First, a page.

Freezer burn is the loss of moisture that food may get when incorrectly frozen. The surface appears dry, with white or gray spots. It does have an impact in the texture and flavor of the affected food. Find how to prevent freezer burn.
How to prevent freezer burn
Many of us have had the experience. You are excited about having people over for the cookout. There are plans for good food and good times, which have been in the works for weeks. You bought the burgers, steaks and chicken almost a month ago so there wouldn't be any last minute stress trying to rush to the store. You took precautions to get home quick, while the meat was still cold and to get it, promptly, into the freezer.
The morning of the party, you pull the meat out, only to your horror to find huge ice crystals and a color of meat, which doesn't even classify as a color. You have just been freezer-burned. But you did everything within your power to prevent the icy chill that is well known for ruining parties; or did you? Let's take a deeper look into ways you can prevent freezer burn.
Before we can effectively stop freezer burn, it is important to know what causes it. When foods are frozen, the water inside begins to form ice crystals. While food doesn't freeze at the same time, the ice crystals begin to form on the coldest part. As the crystals form, the water from other areas in the food start to migrate to the coldest part, leaving the rest of the food dehydrated. As freezer burn begins to occur, food may become oxidized where the water has left, changing the smell and flavor, usually for the worse.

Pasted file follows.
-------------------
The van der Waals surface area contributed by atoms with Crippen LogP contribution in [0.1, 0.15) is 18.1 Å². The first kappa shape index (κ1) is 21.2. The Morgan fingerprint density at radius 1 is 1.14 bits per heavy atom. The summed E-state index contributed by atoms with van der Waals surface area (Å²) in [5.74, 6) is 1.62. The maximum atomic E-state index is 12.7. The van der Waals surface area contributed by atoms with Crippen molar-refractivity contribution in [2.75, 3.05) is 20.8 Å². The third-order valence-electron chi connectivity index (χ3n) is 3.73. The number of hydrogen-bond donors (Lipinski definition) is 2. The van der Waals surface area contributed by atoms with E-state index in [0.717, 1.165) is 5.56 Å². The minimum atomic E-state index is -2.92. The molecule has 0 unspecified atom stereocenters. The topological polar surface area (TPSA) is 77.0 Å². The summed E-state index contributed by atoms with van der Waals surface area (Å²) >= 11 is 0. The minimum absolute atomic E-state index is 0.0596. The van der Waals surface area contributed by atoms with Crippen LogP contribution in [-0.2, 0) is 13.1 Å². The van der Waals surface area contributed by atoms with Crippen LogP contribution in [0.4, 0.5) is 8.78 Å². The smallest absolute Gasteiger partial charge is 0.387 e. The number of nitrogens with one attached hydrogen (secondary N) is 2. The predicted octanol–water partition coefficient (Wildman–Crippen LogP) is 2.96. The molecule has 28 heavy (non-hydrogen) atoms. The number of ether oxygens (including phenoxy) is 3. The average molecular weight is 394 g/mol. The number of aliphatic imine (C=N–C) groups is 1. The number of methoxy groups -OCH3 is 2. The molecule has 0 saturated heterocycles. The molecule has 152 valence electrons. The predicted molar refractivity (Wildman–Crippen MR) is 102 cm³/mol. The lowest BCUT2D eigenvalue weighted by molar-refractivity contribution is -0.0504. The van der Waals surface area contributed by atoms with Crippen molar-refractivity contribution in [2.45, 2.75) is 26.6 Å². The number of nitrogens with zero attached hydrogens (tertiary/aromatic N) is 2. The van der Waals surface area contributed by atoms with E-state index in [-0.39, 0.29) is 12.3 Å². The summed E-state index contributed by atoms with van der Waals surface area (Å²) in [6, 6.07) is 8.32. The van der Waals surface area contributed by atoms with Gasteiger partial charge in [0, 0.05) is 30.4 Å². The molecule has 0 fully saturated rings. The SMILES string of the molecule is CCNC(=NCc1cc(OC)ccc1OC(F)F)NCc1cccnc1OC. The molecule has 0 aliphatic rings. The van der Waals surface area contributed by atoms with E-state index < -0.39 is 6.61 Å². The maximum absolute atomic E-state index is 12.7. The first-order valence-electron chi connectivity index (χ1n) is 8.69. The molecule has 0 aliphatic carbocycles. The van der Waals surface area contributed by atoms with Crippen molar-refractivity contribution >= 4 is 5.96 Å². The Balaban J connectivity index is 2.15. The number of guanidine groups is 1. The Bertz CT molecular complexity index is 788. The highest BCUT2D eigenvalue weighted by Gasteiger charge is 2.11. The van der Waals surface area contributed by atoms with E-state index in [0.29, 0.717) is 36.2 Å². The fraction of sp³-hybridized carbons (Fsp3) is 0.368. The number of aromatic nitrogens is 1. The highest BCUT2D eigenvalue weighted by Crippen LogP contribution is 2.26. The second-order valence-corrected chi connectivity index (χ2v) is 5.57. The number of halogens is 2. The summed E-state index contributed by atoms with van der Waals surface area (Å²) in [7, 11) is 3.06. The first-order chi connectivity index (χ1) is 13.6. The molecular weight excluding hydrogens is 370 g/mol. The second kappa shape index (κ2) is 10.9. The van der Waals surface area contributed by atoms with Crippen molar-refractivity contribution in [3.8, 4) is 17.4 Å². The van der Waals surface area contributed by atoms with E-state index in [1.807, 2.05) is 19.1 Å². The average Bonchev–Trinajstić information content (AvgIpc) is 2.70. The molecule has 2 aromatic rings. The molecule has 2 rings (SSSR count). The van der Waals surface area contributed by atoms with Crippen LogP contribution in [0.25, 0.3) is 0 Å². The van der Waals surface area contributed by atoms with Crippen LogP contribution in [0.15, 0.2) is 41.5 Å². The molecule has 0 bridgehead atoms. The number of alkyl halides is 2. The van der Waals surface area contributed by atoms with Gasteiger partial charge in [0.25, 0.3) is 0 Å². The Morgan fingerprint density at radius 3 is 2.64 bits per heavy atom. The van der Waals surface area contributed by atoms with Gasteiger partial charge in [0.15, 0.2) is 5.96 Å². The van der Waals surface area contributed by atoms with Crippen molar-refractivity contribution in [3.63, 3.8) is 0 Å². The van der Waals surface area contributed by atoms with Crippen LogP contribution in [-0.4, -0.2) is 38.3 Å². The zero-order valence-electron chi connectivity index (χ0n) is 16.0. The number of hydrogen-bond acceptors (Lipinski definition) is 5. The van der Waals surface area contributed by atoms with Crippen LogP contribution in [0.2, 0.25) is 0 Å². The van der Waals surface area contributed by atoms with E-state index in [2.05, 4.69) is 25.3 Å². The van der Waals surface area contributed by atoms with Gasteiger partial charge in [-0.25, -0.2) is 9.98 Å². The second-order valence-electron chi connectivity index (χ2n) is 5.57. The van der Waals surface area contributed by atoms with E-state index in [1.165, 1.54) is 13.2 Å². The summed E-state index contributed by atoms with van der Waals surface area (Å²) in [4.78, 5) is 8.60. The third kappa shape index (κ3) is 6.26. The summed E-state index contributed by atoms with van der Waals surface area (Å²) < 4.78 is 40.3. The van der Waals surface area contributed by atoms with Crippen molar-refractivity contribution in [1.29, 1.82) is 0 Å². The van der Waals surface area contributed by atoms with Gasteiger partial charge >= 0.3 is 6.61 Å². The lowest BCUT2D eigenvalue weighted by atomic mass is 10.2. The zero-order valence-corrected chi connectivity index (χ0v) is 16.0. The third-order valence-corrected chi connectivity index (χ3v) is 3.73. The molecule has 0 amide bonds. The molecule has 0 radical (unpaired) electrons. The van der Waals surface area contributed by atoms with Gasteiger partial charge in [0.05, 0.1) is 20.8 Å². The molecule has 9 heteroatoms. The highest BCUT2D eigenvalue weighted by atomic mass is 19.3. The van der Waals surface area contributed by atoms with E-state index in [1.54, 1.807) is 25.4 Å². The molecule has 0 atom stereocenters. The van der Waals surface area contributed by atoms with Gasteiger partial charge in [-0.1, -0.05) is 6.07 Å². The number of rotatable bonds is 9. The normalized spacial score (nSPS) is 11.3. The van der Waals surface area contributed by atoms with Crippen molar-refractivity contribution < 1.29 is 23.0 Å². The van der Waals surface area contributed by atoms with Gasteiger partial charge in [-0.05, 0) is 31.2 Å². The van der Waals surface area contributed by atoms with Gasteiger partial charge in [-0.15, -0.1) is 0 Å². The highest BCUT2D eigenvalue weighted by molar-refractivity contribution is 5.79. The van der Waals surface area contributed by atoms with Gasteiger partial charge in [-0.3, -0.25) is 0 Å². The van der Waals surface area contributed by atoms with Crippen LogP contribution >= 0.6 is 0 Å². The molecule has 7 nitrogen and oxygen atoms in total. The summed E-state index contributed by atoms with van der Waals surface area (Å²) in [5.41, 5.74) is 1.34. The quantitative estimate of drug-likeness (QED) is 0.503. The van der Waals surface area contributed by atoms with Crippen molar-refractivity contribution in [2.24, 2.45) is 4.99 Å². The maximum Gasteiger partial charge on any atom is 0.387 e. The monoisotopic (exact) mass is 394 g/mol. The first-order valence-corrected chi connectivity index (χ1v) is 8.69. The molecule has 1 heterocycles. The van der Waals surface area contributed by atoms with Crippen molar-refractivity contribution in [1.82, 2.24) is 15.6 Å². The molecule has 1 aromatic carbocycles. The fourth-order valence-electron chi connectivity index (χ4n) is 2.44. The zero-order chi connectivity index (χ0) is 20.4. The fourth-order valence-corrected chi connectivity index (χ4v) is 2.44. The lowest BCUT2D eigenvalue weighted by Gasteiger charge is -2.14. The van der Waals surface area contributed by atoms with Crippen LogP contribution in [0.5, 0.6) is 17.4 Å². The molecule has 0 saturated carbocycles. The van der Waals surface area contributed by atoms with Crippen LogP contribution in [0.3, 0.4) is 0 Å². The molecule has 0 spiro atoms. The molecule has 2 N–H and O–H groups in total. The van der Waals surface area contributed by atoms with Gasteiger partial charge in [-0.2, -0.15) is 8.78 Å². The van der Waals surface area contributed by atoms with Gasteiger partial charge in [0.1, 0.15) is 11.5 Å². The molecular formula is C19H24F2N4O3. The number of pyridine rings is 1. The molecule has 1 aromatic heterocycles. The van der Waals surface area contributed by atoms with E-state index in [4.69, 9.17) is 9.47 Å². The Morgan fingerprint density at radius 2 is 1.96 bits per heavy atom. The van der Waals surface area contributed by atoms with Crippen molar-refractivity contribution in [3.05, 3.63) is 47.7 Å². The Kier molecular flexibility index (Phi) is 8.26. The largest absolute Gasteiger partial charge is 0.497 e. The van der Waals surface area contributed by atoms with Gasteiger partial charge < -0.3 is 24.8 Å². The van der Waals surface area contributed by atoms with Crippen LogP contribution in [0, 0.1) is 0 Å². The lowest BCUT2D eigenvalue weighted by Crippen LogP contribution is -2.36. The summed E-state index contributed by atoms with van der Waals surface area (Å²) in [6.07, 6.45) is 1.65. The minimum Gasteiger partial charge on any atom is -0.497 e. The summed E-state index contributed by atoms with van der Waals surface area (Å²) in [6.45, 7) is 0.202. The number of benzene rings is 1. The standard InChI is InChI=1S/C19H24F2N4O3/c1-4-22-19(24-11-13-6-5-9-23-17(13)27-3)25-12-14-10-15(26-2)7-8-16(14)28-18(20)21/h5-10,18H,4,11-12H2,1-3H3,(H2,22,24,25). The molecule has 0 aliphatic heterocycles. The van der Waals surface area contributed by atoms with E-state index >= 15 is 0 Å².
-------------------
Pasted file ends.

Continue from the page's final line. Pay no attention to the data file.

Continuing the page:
Trying to keep your food at a consistent temperature is an important part of stopping freezer burn. This is one reason it is important to keep your freezer as close to the same temperature as possible. It also helps if the freezer is full, so when the door is opened, it doesn't have to work as hard to cool everything down again. It is usually the fluctuation above Zero degrees when frost burn and oxidation occur.
Once the ice crystals begin to form, if any oxygen gets to the food, it will start the oxidation process. In order to prevent oxidation and further freezer burn, it is important to package the food tightly so as little of the surface is exposed as possible. Many people opt for the vacuum sealers, which remove as much air as it can and try to create a seal that does not leak.
Just as important as packaging food for the freezer, is the amount of time you plan on leaving it in the freezer. The longer food is in the freezer, the more opportunity it has to begin the process of freezer burn. There are many tables and charts, which list maximum freezing times for different foods. It is always a good idea to hand write a "best by" date on the package so you know exactly how long it has been in the freezer and if it should still be viable.
Preventing freezer burn is simple as long as you keep a consistent temperature, ensure the proper packaging techniques and don't leave the food in the freezer for too long. Sure, it takes a little more work to keep all of these practices up, but it also keeps money in your pocket by preventing freezer burn and having to throw food away.